Reflections should also focus on issues such as the high mobility of African people, both within and outside of the continent, and its consequences in terms of citizenship rights, and its impacts on gender relations; the issues of climate change, natural resource management and food security; the recurrent problem of African integration with a focus on the issue of a common currency and common borders; or yet again the governance of African cities, since a number of prospective studies have identified urbanization as a major trend in the evolution of the continent. These issues are likely to continue to determine the evolution of the continent.

Special attention should be paid to higher education, given the importance, and the uniqueness of the role that knowledge plays in development, and its ability to influence the whole system. Isn’t the "vulnerability” of Africa the result of its marginal position in the world of knowledge? With the ongoing changes in higher education around the world and the weakening of many African universities as a result of both deep crises and twenty years of structural adjustment, brain drain and sheer negligence on the part of the State, African research has encountered considerable difficulties in its attempts to study and interpret these events and more.

New technologies, especially ICTs play one of the most crucial roles in social, economic and political developments of the continent. For instance, the mobile phone and FM radio stations played an important role in the political and social movements in Senegal at the turn of the Millennium. Faced with restrictions on political debates in many countries such as Tunisia, we saw the importance of the Internet, including social media and Internet-based sites such as Facebook and Twitter as spaces for democratic struggles involving thousands of highly educated but unemployed urban youth. Meanwhile, the governance of the Internet, a space managed mainly by private multinational companies of a new type (Facebook, Twitter, Google, YouTube, etc...), remains an unresolved issue.

Therefore the question is: Will this be Africa’s century, as it is sometimes claimed? A better way to put more or less the same question is to ask: How can Africa take charge of its future and make this century the one of its renaissance? But what does it mean to make the 21st century the century of Africa and what does that imply? How could the social sciences and humanities address the challenges that we already know, and what types of improvements are required in the African higher education and research systems in order for them to better prepare Africa to face the challenges of the coming decades of this century?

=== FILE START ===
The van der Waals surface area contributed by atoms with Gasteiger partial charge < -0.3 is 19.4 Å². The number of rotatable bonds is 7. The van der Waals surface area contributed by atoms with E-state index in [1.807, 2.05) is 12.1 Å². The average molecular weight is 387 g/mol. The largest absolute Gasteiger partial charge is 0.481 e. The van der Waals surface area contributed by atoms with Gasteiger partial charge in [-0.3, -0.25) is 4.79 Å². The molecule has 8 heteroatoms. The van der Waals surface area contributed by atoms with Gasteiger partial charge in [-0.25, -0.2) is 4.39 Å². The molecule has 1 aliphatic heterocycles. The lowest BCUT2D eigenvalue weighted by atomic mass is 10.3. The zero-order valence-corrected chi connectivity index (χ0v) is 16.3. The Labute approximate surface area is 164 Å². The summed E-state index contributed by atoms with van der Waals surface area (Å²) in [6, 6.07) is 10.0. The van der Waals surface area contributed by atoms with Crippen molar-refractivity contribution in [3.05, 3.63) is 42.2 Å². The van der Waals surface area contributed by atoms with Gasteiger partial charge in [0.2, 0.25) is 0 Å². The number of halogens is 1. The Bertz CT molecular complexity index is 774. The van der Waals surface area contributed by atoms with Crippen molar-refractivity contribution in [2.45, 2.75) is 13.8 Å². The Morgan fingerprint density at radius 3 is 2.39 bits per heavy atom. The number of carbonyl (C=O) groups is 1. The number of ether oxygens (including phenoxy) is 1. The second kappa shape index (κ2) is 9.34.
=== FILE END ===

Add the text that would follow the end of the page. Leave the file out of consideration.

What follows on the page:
What is the role of intellectuals in general and CODESRIA in particular in addressing these challenges? The theoretical issues are very important. The production of knowledge informed by and that is relevant to the social realities in Africa has always been the ambition of CODESRIA and of all the great intellectuals of the continent. The intellectual struggles of Africa and the global South against the consequences of Western domination are far from having been won. The scientific division of labour in which Africa is still mainly seen as a purveyor of raw materials of little use to the transformation of African societies is still in force. The epistemological agenda of the continent must continue to include the transformation of the dominant epistemological order which favours the West and penalizes the South, and Africa in particular. The valorization of the intellectual heritage and contributions of great thinkers from Africa and its Diaspora, such as Ibn Khaldoun, Ibn Battuta, El-Bakri, Ali Idrissi, Ahmed Baba, Marcus Garvey, WEB Du Bois, Léopold Sédar Senghor, Cheikh Anta Diop, Frantz Fanon, Aime Cesaire, Joseph Ki-Zerbo, Ruth First, Chinua Achebe, Ngugi wa Thiong’o, Wole Soyinka, CLR James, Abdul Rahman Babu, Sembene Ousmane, Fela Kuti, Tajudeen Abdul-Raheem, Archie Mafeje, Bernard Magubane, Samir Amin, Claude Ake, Ali El-Kenz, Fatima Mernisi, Mahmood Mamdani, Amina Mama, Souleymane Bachir Diagne, Paulin Hountondji, Jean-Marc Ela, Thandika Mkandawire, Fatou Sow, Issa Shivji, Ifi Amadiume, Oyeronke Oyewumi and Omafume Onoge (the list is long), must continue to be a part of our priorities. So must be the South-South and South-North dialogue.